This is the sixth in the Flavia de Luce series — but the first one I have read. No doubt there are aspects of the novel that I didn’t appreciate since I was familiar with the stock characters.
In this episode, Flavia’s mother Harriet (who has been missing since she was a baby) is coming home. Winston Churchill himself is riding the funeral train that is bringing Harriet’s body back to the family home. Caught up in her confused emotions, and dealing with her family’s own mourning, Flavia (as always) forges her own path. Digging in the attic, she finds an undeveloped reel of film. Her refreshing way of seeing the world is the most engaging aspect of the book. Her voice is clear and spunky.
It’s things like this that really shake me: sudden terrifying glimpses into the world of being an adult, and they are sometimes things that I am not sure I really want to know. Loc. 466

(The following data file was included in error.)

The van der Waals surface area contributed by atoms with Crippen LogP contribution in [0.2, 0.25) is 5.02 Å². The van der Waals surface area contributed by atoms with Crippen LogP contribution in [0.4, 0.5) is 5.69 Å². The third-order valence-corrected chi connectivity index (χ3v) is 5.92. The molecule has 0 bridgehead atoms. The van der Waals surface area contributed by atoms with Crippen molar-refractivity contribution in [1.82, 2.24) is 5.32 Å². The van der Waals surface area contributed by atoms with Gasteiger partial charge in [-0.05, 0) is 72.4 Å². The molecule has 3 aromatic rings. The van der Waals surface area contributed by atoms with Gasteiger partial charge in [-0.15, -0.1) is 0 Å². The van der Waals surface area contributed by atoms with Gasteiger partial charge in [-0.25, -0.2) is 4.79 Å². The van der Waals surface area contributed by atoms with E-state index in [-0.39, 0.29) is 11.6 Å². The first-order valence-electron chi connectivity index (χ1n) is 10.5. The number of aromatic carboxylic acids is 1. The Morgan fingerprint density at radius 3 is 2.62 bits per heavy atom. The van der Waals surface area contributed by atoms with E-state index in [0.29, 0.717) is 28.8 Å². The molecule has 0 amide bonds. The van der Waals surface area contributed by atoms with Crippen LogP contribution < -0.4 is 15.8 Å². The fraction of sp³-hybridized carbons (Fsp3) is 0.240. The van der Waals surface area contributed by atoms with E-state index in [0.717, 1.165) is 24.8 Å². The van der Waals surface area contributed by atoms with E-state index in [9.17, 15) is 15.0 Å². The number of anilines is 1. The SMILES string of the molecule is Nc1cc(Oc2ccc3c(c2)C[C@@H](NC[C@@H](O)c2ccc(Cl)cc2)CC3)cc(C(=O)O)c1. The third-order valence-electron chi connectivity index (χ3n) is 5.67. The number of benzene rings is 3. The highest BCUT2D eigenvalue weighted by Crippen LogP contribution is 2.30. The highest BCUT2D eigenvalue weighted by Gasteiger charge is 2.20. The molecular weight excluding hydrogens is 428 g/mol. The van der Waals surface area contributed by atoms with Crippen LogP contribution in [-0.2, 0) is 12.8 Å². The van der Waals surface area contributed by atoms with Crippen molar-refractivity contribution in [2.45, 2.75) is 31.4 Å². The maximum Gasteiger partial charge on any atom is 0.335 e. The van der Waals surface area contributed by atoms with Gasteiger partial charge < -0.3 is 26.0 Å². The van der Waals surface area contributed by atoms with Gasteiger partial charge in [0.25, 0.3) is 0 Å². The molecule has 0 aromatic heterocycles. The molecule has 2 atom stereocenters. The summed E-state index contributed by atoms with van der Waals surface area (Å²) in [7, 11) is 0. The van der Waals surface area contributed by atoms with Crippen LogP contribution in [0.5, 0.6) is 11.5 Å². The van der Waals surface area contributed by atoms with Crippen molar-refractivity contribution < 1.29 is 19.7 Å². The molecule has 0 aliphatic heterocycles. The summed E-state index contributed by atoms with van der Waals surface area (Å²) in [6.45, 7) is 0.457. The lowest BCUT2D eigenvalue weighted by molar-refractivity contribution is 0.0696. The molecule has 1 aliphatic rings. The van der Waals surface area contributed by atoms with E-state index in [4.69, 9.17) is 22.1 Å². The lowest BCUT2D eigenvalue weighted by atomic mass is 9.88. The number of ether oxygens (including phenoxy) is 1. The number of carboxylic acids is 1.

We might as well face it: Death is a bore. It is even harder on the survivors than on the deceased, who at least don’t have to worry about when to sit and stand, or when to permit a pale smile and when to glance tragically away. Loc. 811
I’m not really proud of that but it’s true. There is a strength in secrets which can never be achieved by spilling one’s guts. Loc. 1912
This is a quick, adventurous read and I will certainly be going back to read the rest of the series.
Series: Flavia de Luce
Hardcover: 336 pages
Publisher: Delacorte Press (January 14, 2014)